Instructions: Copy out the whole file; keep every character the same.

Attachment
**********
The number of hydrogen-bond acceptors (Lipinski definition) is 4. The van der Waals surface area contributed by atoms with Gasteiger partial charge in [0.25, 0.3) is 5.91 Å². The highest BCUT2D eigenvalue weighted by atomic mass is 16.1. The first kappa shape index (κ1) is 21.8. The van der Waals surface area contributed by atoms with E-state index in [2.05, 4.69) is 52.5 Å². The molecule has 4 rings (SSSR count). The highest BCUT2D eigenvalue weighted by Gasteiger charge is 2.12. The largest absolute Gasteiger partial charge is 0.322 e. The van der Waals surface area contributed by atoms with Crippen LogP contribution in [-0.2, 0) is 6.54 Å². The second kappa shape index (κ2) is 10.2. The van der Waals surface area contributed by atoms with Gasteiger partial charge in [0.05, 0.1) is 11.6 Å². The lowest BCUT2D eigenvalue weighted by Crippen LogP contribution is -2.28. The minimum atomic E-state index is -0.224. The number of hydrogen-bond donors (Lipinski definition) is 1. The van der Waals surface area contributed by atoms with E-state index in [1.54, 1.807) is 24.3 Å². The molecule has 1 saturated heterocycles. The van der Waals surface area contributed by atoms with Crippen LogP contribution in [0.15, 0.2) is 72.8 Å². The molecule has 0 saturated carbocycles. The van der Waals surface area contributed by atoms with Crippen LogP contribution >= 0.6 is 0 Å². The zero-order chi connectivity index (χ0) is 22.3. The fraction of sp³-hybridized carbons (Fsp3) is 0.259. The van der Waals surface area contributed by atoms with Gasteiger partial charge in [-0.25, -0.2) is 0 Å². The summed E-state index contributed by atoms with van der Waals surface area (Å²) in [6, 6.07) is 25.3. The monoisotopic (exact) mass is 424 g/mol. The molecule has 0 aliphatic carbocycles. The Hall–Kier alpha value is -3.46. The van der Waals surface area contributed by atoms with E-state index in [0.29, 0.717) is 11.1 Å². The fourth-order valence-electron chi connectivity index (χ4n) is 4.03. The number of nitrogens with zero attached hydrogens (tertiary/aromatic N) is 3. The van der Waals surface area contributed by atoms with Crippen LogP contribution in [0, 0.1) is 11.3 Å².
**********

The number of hydrogen-bond acceptors (Lipinski definition) is 4. The van der Waals surface area contributed by atoms with Gasteiger partial charge in [0.25, 0.3) is 5.91 Å². The highest BCUT2D eigenvalue weighted by atomic mass is 16.1. The first kappa shape index (κ1) is 21.8. The van der Waals surface area contributed by atoms with E-state index in [2.05, 4.69) is 52.5 Å². The molecule has 4 rings (SSSR count). The highest BCUT2D eigenvalue weighted by Gasteiger charge is 2.12. The largest absolute Gasteiger partial charge is 0.322 e. The van der Waals surface area contributed by atoms with Crippen LogP contribution in [-0.2, 0) is 6.54 Å². The second kappa shape index (κ2) is 10.2. The van der Waals surface area contributed by atoms with Gasteiger partial charge in [0.05, 0.1) is 11.6 Å². The lowest BCUT2D eigenvalue weighted by Crippen LogP contribution is -2.28. The minimum atomic E-state index is -0.224. The number of hydrogen-bond donors (Lipinski definition) is 1. The van der Waals surface area contributed by atoms with E-state index in [1.54, 1.807) is 24.3 Å². The molecule has 1 saturated heterocycles. The van der Waals surface area contributed by atoms with Crippen LogP contribution in [0.15, 0.2) is 72.8 Å². The molecule has 0 saturated carbocycles. The van der Waals surface area contributed by atoms with Crippen LogP contribution >= 0.6 is 0 Å². The zero-order chi connectivity index (χ0) is 22.3. The fraction of sp³-hybridized carbons (Fsp3) is 0.259. The van der Waals surface area contributed by atoms with Gasteiger partial charge in [-0.25, -0.2) is 0 Å². The summed E-state index contributed by atoms with van der Waals surface area (Å²) in [6, 6.07) is 25.3. The monoisotopic (exact) mass is 424 g/mol. The molecule has 0 aliphatic carbocycles. The Hall–Kier alpha value is -3.46. The van der Waals surface area contributed by atoms with E-state index in [0.29, 0.717) is 11.1 Å². The fourth-order valence-electron chi connectivity index (χ4n) is 4.03. The number of nitrogens with zero attached hydrogens (tertiary/aromatic N) is 3. The van der Waals surface area contributed by atoms with Crippen LogP contribution in [0, 0.1) is 11.3 Å².